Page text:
Norwegian prog rockers 22 have released a new single, Call Me Trimtab. You can watch the video below. The track is taken from the band's forthcoming double album, You Are Creating, which will be released through Long Branch Records on November 23.
"Call Me Trimtab is a song about pushing oneself, working hard to create something original, to manifest visions that no one else but you have," guitarist Magnus Borman explained to Prog. "I’ve taken the liberty to use the American pioneer, architect, futurist, inventor Buckminster Fuller’s life and concepts as a basis for the lyric. He was born in 1895, and coined concepts such as Spaceship Earth, Geodesic Domes, Dymaxion Cars and Dwelling Machines (futuristic aluminum houses); focusing, in his own very original and playful way, on humanity being radically more energy efficient as we enter the future.
"He was a big proponent of polyphasic sleeping. That means taking short 30 min naps 4 times a day instead of sleeping many hours every night. This gave him more time to work, study and create more. I myself, will also shift in to polyphasic sleeping when workin on intense projects as producing a new record or composing new music, and it works well for me, although I don’t function that well socially in those periods.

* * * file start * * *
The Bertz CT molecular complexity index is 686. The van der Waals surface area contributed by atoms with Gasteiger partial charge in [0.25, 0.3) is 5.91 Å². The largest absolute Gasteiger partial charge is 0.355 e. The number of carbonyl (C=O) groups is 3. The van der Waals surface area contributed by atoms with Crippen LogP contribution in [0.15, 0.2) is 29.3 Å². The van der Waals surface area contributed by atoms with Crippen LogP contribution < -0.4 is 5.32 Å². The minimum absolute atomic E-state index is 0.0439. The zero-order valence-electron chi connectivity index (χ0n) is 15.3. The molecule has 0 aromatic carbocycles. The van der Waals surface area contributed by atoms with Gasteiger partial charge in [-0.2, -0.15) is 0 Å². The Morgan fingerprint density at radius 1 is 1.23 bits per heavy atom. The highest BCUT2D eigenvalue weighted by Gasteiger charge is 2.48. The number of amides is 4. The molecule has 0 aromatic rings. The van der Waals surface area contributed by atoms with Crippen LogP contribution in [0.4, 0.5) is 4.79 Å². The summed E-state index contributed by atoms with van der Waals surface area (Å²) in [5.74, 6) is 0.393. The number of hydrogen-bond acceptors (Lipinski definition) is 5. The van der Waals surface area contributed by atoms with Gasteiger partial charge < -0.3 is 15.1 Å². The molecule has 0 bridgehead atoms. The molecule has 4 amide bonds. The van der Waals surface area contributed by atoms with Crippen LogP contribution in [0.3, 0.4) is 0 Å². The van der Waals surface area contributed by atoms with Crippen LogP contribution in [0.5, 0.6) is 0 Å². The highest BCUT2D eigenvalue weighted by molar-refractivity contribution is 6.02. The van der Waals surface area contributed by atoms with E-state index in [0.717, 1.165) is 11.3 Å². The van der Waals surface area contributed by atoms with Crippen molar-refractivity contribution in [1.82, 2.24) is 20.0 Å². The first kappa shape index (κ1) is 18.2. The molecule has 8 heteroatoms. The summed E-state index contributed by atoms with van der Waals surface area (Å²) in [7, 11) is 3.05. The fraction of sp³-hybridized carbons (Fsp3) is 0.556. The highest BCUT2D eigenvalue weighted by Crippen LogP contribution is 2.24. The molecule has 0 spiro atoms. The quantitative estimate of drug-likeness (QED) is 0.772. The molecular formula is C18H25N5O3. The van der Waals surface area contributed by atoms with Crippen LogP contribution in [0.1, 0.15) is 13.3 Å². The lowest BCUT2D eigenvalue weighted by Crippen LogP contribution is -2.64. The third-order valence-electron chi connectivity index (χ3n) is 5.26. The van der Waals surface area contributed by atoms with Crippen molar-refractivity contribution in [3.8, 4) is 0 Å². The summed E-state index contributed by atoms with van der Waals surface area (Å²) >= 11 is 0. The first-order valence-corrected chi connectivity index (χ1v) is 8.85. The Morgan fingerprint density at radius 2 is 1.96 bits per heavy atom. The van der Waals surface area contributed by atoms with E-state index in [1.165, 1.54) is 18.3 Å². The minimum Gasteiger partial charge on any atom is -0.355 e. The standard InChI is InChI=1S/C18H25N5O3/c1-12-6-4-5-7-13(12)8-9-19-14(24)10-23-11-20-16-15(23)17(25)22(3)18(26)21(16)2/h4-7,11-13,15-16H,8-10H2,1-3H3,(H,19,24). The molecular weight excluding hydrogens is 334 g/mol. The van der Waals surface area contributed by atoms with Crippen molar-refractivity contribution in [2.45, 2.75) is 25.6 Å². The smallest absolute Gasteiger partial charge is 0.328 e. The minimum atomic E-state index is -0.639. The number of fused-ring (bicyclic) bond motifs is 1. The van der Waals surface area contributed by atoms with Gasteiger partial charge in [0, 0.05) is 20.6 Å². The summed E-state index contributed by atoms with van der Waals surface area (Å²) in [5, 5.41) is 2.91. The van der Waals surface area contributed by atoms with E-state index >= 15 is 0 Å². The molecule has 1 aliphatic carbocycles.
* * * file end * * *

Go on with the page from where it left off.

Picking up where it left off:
"He aimed at creating solutions and designs for mankind that would enable man to live in a more 'effortless state', and at the same time he worked his ass off making these inventions.
"A trimtab is a tiny rudder on ships and airplanes that sets the default “hands off” steering direction, reducing, when correctly dialled, the amount of force needed to keep the vehicle moving in a straight direction, to none. It is a symbol of a very light action that can create big movements. On Buckminster’s gravestone it reads 'Call Me Trimtab'."
22 have defined their own musical domain as an eclectic, melodic, energetic and stadium-appealing progressive rock outfit. You Are Creating is a conceptual album divided into two limbs, making it up to the listener to create a whole of these two parts, trusting the active participation of the listener.